Fanny knew her own meaning， but was no judge of her own manner. Her manner was incurably gentle； and she was not aware how much it concealed the sternness of her purpose. Her diffidence， gratitude， and softness made every expression of indifference seem almost an effort of self-denial； seem， at least， to be giving nearly as much pain to herself as to him. Mr. Crawford was no longer the Mr. Crawford who， as the clandestine， insidious， treacherous admirer of Maria Bertram， had been her abhorrence， whom she had hated to see or to speak to， in whom she could believe no good quality to exist， and whose power， even of being agreeable， she had barely acknowledged. He was now the Mr. Crawford who was addressing herself with ardent， disinterested love； whose feelings were apparently become all that was honourable and upright， whose views of happiness were all fixed on a marriage of attachment； who was pouring out his sense of her merits， describing and describing again his affection， proving as far as words could prove it， and in the language， tone， and spirit of a man of talent too， that he sought her for her gentleness and her goodness； and to complete the whole， he was now the Mr. Crawford who had procured William‘s promotion！
Here was a change， and here were claims which could not but operate！ She might have disdained him in all the dignity of angry virtue， in the grounds of Sotherton， or the theatre at Mansfield Park； but he approached her now with rights that demanded different treatment. She must be courteous， and she must be compassionate. She must have a sensation of being honoured， and whether thinking of herself or her brother， she must have a strong feeling of gratitude. The effect of the whole was a manner so pitying and agitated， and words intermingled with her refusal so expressive of obligation and concern， that to a temper of vanity and hope like Crawford‘s， the truth， or at least the strength of her indifference， might well be questionable； and he was not so irrational as Fanny considered him， in the professions of persevering， assiduous， and not desponding attachment which closed the interview.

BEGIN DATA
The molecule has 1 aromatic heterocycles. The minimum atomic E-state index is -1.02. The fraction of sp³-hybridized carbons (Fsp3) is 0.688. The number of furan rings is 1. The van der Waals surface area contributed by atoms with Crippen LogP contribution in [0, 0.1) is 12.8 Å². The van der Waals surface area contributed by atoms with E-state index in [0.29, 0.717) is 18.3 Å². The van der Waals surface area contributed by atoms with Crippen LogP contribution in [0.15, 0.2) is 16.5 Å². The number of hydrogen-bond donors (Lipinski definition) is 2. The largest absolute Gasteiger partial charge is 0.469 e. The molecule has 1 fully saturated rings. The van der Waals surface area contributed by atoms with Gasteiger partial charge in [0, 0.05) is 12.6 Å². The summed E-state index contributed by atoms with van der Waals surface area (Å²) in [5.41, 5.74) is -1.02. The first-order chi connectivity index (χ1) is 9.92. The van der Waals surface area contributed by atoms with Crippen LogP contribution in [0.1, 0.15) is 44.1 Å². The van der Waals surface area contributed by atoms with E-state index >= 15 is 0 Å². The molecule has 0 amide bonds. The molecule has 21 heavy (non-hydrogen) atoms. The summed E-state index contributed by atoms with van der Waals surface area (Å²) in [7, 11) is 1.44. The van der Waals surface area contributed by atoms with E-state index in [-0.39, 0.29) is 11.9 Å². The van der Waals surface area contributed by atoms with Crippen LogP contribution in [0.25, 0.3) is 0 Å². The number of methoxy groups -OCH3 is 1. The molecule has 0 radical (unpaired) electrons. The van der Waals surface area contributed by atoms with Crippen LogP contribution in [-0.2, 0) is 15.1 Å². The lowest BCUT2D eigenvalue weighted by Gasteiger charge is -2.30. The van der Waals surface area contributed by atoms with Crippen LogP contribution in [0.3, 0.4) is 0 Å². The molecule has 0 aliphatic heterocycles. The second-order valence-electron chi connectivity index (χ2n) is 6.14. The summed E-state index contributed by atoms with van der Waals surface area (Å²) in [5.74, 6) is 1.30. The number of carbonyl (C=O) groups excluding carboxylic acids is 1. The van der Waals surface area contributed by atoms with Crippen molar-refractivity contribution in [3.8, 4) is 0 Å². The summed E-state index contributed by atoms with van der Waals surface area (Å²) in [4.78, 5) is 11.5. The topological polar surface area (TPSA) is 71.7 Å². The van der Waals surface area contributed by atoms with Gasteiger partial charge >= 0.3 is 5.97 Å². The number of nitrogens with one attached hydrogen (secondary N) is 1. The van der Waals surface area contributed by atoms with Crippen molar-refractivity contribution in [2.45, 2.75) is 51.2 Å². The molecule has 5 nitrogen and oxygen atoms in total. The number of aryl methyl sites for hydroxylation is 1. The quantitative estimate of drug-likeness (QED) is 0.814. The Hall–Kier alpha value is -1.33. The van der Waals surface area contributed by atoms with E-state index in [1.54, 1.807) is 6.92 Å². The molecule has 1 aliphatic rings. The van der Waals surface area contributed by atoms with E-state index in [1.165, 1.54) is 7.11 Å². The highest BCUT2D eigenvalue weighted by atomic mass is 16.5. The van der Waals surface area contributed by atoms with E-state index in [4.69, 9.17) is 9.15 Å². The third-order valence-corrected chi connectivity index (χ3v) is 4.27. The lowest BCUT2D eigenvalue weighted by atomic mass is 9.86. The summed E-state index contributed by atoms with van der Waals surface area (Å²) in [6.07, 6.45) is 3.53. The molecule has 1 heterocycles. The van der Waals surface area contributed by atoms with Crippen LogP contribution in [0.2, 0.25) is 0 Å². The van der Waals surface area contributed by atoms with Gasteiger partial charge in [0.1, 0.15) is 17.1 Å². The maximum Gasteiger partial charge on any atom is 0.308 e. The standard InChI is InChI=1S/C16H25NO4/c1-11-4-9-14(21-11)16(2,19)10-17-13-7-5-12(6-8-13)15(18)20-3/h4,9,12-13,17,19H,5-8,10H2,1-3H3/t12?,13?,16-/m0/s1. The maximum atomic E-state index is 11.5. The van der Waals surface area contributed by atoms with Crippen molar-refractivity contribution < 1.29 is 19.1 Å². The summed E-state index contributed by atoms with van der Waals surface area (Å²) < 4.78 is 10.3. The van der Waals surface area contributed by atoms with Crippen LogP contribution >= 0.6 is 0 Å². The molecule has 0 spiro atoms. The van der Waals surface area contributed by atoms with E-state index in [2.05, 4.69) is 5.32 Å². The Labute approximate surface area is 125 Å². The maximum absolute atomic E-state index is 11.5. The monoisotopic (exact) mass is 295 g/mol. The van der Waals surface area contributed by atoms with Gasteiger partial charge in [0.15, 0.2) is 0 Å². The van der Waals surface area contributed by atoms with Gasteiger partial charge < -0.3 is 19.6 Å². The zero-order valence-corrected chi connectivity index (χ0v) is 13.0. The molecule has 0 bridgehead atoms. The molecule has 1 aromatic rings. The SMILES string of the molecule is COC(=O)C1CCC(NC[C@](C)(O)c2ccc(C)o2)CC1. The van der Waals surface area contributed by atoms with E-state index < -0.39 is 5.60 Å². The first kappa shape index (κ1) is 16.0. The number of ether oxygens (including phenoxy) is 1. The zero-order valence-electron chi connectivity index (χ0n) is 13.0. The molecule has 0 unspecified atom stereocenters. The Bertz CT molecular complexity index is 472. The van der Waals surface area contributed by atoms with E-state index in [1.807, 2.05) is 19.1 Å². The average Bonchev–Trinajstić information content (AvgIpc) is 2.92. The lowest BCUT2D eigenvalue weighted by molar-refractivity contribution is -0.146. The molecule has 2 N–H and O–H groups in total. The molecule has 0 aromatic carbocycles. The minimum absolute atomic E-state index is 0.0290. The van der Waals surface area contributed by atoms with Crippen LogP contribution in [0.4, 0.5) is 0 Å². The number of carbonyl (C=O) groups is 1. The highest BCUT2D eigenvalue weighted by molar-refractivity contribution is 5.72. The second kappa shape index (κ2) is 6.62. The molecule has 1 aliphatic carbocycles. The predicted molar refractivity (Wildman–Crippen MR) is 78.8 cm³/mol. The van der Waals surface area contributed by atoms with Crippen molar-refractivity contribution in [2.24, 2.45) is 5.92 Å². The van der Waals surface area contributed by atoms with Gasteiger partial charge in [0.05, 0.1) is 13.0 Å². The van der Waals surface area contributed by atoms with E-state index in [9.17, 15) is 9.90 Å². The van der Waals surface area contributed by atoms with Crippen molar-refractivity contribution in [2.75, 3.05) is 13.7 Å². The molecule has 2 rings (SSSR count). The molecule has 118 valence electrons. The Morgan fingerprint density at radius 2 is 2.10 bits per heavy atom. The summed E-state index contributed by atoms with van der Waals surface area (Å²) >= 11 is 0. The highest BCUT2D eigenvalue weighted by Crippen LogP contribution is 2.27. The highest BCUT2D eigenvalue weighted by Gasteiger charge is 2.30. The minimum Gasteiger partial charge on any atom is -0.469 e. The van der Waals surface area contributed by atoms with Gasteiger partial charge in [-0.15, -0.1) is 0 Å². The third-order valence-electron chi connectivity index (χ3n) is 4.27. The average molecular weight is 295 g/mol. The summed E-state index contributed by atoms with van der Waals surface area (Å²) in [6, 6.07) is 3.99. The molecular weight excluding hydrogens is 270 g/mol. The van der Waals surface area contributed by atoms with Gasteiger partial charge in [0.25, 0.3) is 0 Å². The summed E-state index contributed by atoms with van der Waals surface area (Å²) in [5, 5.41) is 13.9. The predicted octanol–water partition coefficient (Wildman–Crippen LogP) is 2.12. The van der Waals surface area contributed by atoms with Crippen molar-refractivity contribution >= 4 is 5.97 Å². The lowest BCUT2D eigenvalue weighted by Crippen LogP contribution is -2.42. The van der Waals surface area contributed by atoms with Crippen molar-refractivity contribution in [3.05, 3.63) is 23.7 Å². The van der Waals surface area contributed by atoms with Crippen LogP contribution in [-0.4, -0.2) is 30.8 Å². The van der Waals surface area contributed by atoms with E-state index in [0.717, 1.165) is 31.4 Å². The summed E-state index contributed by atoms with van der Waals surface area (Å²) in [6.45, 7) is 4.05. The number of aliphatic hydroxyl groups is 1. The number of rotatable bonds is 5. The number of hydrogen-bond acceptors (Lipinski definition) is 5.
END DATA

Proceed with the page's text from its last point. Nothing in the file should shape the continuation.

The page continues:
It was with reluctance that he suffered her to go； but there was no look of despair in parting to belie his words， or give her hopes of his being less unreasonable than he professed himself.
Now she was angry. Some resentment did arise at a perseverance so selfish and ungenerous. Here was again a want of delicacy and regard for others which had formerly so struck and disgusted her. Here was again a something of the same Mr. Crawford whom she had so reprobated before. How evidently was there a gross want of feeling and humanity where his own pleasure was concerned； and alas！ how always known no principle to supply as a duty what the heart was deficient in！ Had her own affections been as free as perhaps they ought to have been， he never could have engaged them.
So thought Fanny， in good truth and sober sadness， as she sat musing over that too great indulgence and luxury of a fire upstairs： wondering at the past and present； wondering at what was yet to come， and in a nervous agitation which made nothing clear to her but the persuasion of her being never under any circumstances able to love Mr. Crawford， and the felicity of having a fire to sit over and think of it.